Chemically active fluid-bed process for sulphur removal during gasification of heavy fuel oil
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Chemically active fluid-bed process for sulphur removal during gasification of heavy fuel oil (third phase) by

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Published by Environmental Protection Agency, Office of Energy, Minerals, and Industry, Industrial Environmental Research Laboratory, for sale by the National Technical Information Service in Research Triangle Park, N.C, Springfield, Va .
Written in English

Subjects:

  • Petroleum as fuel.,
  • Petroleum -- Refining -- Desulphurization.

Book details:

Edition Notes

StatementJ. W. T. Craig ... [et al.].
SeriesEnvironmental protection technology series ; EPA-600/2-76-248, Research reporting series -- EPA-600/2-76-248.
ContributionsCraig, J. W. E., Industrial Environmental Research Laboratory (Research Triangle Park, N.C.)
The Physical Object
Paginationxi, 596 p. :
Number of Pages596
ID Numbers
Open LibraryOL18013002M

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INTRODUCTION GENERAL The Chemically Active Fluid Bed. process is a means of avoiding sulphur oxide pollution while using heavy fuel oil for production of power. The process uses a fluidised bed of lime particles to convert the oil into a hot, low sulphur gas . chemically active fluid-bed process for sulphur removal during gasification of heavy fuel oil - second phase. U.S. Environmental Protection Agency, Washington, D.C., EPA/// Description. SECTION III INTRODUCTION GENERAL The Chemically Active Fluid Bed process is a means of avoiding sulphur oxide pollution while using heavy fuel oil for production of power. The process uses a fluidised bed of lime particles to convert the oil into a hot, low sulphur gas ready for combustion in an adjacent boiler. Combustion of heavy fuel oils is a major source of production of particulate emissions and ash, as well as considerable volumes of SOx and NOx. Gasification is a technologically advanced and environmentally friendly process of disposing heavy fuel oils by converting them into clean combustible gas products.

Yen-Hsiung Kiang, in Fuel Property Estimation and Combustion Process Characterization, Fluidized Bed Gasifier. For fluidized bed gasifiers, the biomass is fluidized in steam, hot gases, hot air, or hisn-alarum.com ashes are removed as fluidizing dry ashes or as heavy agglomerates. In dry ash gasifiers, the gasification temperatures are relatively low. It is particularly suitable for. The chapter describes the state-of-the-art of fluidized bed gasification of solid fuels, starting from the key role played by hydrodynamics, and its strong correlation with physical and chemical phenomena of the process and operating performance parameters of the hisn-alarum.com by: Some char particles are entrained in the raw syngas as its leaves the top of the gasifier, but are recovered and recycled back to the reactor via a cyclone. Ash particles, removed below the bed, give up heat to the incoming steam and recycle gas. At startup, the bed is . The centrifugal separator is used to separate two liquids, for example oil and water, or a liquid and solids as in contaminated oil. Separation is speeded up by the use of a centrifuge and can be arranged as a continuous process. Where a centrifuge is arranged to .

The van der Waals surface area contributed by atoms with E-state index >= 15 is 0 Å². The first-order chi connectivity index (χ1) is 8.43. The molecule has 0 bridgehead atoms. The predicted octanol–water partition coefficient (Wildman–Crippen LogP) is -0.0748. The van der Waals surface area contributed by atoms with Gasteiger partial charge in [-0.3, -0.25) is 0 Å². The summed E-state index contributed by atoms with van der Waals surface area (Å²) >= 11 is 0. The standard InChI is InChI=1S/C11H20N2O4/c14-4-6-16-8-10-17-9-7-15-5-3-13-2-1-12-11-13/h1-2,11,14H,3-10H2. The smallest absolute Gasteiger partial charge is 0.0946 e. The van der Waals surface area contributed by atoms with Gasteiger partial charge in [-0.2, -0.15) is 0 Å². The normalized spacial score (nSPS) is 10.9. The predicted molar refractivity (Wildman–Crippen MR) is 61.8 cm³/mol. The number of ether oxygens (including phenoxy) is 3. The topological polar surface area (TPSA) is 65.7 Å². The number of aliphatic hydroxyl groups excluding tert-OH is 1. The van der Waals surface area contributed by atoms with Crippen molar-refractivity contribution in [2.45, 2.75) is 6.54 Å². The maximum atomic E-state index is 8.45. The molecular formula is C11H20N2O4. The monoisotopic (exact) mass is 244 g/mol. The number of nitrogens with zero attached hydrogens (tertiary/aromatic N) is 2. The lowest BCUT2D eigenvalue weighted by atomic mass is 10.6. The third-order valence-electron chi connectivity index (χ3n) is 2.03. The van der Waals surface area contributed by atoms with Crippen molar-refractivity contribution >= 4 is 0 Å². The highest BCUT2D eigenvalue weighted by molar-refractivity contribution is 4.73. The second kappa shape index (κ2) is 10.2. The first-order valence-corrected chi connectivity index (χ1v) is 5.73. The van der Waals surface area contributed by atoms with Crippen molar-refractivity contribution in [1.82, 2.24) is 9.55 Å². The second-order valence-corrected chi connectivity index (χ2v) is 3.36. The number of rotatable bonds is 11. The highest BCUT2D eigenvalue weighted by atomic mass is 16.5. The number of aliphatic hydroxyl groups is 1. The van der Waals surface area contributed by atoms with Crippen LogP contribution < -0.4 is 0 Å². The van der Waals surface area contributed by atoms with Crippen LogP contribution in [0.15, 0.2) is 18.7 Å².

These are: capacity, distance for the gas to travel, required cleanliness of the gas, and coal characteristics. Three gasification processes, which are suitable for converting coal to fuel gas, are described: the FW-Stoic two-stage gasifier, the Esso Chemically Active Fluid Bed, and the U-Gas Industrial Fuel Gas hisn-alarum.com: Michael J. Shires. Get this from a library! Chemically active fluid-bed process for sulphur removal during gasification of heavy fuel oil: fourth phase. [A W Ramsden; Z Kowszun; Industrial Environmental Research Laboratory (Research Triangle Park, N.C.); Esso Research Centre.]. Gasification is a flexible process with regard to the fuel type that can be used. This means that a large range of fuel can be gasified. It has been concluded that the atomic ratio of C 10 H 14 O 6 is relatively stable for all biomass types; therefore, the type of biomass used is considered to have a low effect on the syngas composition [27]. High-Temperature Sulfur Removal in Gasification Applications Raghubir Gupta Warm Gas Sulfur Removal Sorbent Development Process Development Compatibility with other contaminant removal Phosphoric Acid Fuel Cell MCFC Solid Oxide Fuel Cell Chemical Production E+3 E+1 E+0 E-1 E-2 E